Business, Economics and Jobs

French breast implant trial starts today


A picture taken on April 10, 2011 shows employees of breast implant maker Poly Implant Prostheses (PIP) demonstrating in front of their factory in southern France.


Anne-Christine Poujoulat

After selling leaky, dangerous breast implants to more than 300,000 women around the world, Jean-Claude Mas finally faced some of his victims in court today. Mas, the founder of French company, Poly Implant Prothèse (PIP), had previously dismissed the women suing him  as "fragile people, or people who are doing this for money."

Now, he and four other PIP executives stand trial for aggravated fraud and face up to five years in jail if convicted.  A total of 5,127 victims have joined the lawsuit. The trial is being held in a convention center in France.

Nathalie De Michel, who received the implants, pointed out that many of the women who received the toxic implants could have been breast cancer survivors.

More from GlobalPost:  Czech women with PIP breast implants told to have them removed (VIDEO)

"We have the impression that he doesn't care,"  she told the Associated Press. "I want him at least to recognize that he made mistakes. When you fight against cancer, you fight to survive, and if after they put some garbage in your body, what's the point of fighting for life?"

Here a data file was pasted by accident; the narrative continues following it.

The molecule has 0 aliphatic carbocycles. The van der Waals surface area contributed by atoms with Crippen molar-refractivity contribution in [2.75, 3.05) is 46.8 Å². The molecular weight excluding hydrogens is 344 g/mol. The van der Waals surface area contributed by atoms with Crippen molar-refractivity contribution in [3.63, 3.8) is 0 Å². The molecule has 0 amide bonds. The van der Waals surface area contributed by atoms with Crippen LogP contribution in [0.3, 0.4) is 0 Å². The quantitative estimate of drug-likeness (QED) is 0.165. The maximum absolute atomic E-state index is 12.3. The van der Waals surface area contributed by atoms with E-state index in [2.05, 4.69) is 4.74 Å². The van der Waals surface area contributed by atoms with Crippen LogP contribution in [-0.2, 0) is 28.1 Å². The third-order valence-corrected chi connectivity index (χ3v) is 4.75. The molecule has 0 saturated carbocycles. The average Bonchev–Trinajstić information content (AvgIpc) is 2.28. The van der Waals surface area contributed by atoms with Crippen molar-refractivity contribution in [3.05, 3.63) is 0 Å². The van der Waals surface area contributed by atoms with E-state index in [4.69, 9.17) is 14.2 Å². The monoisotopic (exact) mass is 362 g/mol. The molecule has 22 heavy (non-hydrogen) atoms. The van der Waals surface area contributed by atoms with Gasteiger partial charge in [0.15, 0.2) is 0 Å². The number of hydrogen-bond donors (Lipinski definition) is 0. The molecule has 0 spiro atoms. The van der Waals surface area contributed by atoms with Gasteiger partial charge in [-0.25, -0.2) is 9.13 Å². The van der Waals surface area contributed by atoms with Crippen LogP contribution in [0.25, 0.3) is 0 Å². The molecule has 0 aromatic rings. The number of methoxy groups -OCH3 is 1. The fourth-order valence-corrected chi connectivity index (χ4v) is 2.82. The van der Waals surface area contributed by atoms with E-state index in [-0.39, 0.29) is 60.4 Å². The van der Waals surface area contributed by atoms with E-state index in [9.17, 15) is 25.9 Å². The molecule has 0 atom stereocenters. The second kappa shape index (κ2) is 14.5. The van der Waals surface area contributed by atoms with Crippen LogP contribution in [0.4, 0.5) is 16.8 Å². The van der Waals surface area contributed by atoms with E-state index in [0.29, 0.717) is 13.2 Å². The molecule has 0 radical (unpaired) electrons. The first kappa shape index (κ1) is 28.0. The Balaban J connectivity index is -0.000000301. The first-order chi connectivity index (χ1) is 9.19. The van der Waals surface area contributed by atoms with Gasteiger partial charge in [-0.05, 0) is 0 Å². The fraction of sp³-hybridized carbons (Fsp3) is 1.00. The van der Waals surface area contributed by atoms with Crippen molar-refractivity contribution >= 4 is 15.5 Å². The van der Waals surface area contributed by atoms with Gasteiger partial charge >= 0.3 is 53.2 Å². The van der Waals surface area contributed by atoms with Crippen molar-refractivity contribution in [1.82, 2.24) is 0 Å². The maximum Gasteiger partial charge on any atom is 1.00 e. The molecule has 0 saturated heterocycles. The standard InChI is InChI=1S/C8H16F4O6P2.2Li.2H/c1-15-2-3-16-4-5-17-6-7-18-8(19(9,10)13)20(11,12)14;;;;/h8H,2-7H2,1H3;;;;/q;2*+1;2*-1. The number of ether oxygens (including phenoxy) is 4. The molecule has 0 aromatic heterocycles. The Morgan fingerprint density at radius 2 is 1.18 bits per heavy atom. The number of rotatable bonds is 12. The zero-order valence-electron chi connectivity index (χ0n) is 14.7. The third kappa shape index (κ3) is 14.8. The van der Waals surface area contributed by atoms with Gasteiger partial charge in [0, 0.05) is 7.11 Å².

PIP was once the third biggest global supplier of breast implants. But in 2010, doctors noticed that the implants had an abnormally high rupture rate. Authorities then discovered that PIP had been use using an illegal, homemade mixture of industrial-grade and agricultural silicone. The cheaper silicone saved the company a couple million dollars a year,  the Guardian reported.

In December 2011, the French health ministry advised women with PIP implants to have them removed, and a separate investigation was opened following the 2010 cancer death of a woman with PIP implants.